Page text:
A woman who was injured in a vehicle crash with Prince Philip says the royal hasn't apologised to her over the accident, despite a Buckingham Palace spokesperson claiming, "A full message of support was sent to both the driver and the passenger".
Buckingham Palace said Friday Philip and the queen contacted the people involved in the crash and exchanged good wishes, but Emma Fairweather, who suffered a broken wrist from Thursday's crash, said the royals haven't contacted them, Sky News reported.
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The friend said: 'That is when she made her decision not to keep quiet any more.
Fairweather says she'd still like to hear from Prince Philip and the Queen. "He said, 'The Queen and the Duke of Edinburgh would like to be remembered to you.' That's not an apology or even a well-wish". The royal family member said she had "no idea".
Senior members of the royal household were understood to be attempting to make personal contact with Emma Fairweather, 48, and the 28-year-old driver of the vehicle to prevent a backlash growing against the 97-year-old duke's motoring exploits.
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Church officials say they are investigating and will take appropriate action, up to and including expulsion. We're not supposed to have walls here, we never did, for millennium before anybody else came here.
Prince Philip has been in generally good health and was photographed in December driving a horse-drawn carriage.
A spokesman for the Palace would not comment on the photographs appearing to show the Duke without a seatbelt.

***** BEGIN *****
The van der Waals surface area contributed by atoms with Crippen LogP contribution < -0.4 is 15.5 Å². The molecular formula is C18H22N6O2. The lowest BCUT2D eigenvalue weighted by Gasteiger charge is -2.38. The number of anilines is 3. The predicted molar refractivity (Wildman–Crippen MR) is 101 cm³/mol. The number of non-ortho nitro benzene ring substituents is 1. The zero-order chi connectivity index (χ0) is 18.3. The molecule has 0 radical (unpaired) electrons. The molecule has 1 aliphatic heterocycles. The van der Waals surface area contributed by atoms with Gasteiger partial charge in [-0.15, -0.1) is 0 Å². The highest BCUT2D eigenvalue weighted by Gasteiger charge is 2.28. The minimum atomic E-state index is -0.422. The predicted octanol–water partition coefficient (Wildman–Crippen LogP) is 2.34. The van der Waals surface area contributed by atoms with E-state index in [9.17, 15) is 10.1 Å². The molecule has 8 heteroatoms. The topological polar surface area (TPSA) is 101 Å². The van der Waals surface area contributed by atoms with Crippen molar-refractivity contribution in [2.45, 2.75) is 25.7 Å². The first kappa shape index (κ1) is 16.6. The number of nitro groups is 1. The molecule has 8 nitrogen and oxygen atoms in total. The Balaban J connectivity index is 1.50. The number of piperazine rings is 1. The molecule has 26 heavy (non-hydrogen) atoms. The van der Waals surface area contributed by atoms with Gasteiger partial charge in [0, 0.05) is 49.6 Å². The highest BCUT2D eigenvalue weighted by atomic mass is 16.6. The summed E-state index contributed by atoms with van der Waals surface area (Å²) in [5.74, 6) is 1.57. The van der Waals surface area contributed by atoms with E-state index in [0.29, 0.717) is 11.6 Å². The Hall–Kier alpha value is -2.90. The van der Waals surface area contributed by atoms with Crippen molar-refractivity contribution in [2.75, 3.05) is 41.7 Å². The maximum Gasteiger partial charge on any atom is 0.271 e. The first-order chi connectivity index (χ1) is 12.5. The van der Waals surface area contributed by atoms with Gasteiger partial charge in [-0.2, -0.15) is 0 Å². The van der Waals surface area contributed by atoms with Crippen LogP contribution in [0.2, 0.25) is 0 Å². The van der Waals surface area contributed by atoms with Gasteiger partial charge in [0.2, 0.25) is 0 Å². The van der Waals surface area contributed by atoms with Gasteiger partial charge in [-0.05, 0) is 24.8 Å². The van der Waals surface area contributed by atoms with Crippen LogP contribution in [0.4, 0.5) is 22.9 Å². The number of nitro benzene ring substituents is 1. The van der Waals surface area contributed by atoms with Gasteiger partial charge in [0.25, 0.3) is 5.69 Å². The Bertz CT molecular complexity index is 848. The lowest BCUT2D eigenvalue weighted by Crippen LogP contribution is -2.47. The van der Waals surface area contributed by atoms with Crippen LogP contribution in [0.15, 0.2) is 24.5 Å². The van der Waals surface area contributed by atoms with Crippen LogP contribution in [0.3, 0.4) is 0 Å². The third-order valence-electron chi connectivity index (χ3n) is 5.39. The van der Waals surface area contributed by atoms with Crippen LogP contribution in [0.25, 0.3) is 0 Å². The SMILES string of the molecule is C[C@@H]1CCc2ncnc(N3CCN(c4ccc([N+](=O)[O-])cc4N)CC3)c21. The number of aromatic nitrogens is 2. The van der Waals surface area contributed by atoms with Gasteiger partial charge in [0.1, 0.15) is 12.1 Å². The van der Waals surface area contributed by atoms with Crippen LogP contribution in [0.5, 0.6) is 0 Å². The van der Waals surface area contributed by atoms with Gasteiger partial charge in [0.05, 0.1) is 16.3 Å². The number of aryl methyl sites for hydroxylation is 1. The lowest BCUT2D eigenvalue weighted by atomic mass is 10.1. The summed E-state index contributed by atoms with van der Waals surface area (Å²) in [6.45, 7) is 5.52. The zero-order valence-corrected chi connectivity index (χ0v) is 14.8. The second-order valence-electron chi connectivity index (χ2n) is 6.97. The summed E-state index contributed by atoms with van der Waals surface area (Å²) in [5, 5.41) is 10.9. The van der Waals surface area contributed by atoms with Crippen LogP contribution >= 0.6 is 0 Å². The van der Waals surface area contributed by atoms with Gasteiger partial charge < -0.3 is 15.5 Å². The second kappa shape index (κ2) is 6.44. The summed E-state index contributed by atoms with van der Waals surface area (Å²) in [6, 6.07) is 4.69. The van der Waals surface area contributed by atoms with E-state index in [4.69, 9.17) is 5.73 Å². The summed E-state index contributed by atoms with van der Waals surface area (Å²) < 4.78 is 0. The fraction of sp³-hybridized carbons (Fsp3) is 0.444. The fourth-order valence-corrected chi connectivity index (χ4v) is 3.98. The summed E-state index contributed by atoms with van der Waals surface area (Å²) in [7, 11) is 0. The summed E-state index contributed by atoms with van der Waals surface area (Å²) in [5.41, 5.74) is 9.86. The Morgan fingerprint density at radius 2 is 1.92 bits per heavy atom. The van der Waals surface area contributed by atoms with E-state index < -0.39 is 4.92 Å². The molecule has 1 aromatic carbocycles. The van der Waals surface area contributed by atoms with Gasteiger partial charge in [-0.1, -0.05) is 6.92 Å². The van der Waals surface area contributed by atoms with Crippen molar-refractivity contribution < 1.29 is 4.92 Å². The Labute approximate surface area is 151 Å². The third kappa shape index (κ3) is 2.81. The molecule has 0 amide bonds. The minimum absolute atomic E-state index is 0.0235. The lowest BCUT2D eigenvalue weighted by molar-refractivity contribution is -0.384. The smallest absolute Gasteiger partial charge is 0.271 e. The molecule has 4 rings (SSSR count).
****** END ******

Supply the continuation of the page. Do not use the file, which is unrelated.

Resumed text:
Meanwhile the passenger in the Kia auto involved has been named by the Sunday Telegraph as Emma Fairweather, 45, who broke her wrist, and it said her friend suffered cuts to the knee in the crash.
But there was no sign of Prince Philip at St Peter's church in Wolferton, three days after the Duke of Edinburgh was involved in the accident, reports The Sun.
Miss Fairweather, of King's Lynn, Norfolk, said she "couldn't stop screaming" as the collision unfolded "in slow motion".
She added it was "disgusting" to see him driving without a seatbelt on Saturday and asked if he should be allowed to continue driving.
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"We're all thinking of you very much at Sandringham, and I'll try you at a later date". "Maybe he should prioritise that over test-driving his new auto".
Buckingham Palace said: "A full message of support was sent to both the driver and the passenger".
The 97-year-old's Range Rover was flipped on its side after the two vehicle crash.
In a voicemail, Morrison, who is also a close friend of Her Majesty, told Fairweather, "Hello, I'm ringing from Sandringham House".
The accident happened near the royal residence in Sandringham.
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